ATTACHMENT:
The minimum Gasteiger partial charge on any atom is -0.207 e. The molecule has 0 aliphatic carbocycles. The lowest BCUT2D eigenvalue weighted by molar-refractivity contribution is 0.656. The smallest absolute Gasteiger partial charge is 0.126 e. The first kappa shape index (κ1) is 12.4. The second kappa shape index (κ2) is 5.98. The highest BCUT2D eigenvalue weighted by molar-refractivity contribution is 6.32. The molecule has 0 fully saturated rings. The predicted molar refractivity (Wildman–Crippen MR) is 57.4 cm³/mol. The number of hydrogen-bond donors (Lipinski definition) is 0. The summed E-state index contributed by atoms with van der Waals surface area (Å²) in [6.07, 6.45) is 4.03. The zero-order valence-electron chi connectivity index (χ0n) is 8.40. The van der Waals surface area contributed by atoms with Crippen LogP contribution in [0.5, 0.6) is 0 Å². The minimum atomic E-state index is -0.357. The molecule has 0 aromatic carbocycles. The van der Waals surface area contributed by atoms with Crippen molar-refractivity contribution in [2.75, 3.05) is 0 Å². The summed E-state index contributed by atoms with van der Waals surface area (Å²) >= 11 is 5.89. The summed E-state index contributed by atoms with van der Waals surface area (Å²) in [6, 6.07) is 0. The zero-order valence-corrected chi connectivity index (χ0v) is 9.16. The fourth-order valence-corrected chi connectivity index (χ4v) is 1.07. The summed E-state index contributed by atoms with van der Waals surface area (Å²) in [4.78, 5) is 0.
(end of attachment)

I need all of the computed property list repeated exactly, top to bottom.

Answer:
The minimum Gasteiger partial charge on any atom is -0.207 e. The molecule has 0 aliphatic carbocycles. The lowest BCUT2D eigenvalue weighted by molar-refractivity contribution is 0.656. The smallest absolute Gasteiger partial charge is 0.126 e. The first kappa shape index (κ1) is 12.4. The second kappa shape index (κ2) is 5.98. The highest BCUT2D eigenvalue weighted by molar-refractivity contribution is 6.32. The molecule has 0 fully saturated rings. The predicted molar refractivity (Wildman–Crippen MR) is 57.4 cm³/mol. The number of hydrogen-bond donors (Lipinski definition) is 0. The summed E-state index contributed by atoms with van der Waals surface area (Å²) in [6.07, 6.45) is 4.03. The zero-order valence-electron chi connectivity index (χ0n) is 8.40. The van der Waals surface area contributed by atoms with Crippen LogP contribution in [0.5, 0.6) is 0 Å². The minimum atomic E-state index is -0.357. The molecule has 0 aromatic carbocycles. The van der Waals surface area contributed by atoms with Crippen molar-refractivity contribution in [2.75, 3.05) is 0 Å². The summed E-state index contributed by atoms with van der Waals surface area (Å²) >= 11 is 5.89. The summed E-state index contributed by atoms with van der Waals surface area (Å²) in [6, 6.07) is 0. The zero-order valence-corrected chi connectivity index (χ0v) is 9.16. The fourth-order valence-corrected chi connectivity index (χ4v) is 1.07. The summed E-state index contributed by atoms with van der Waals surface area (Å²) in [4.78, 5) is 0.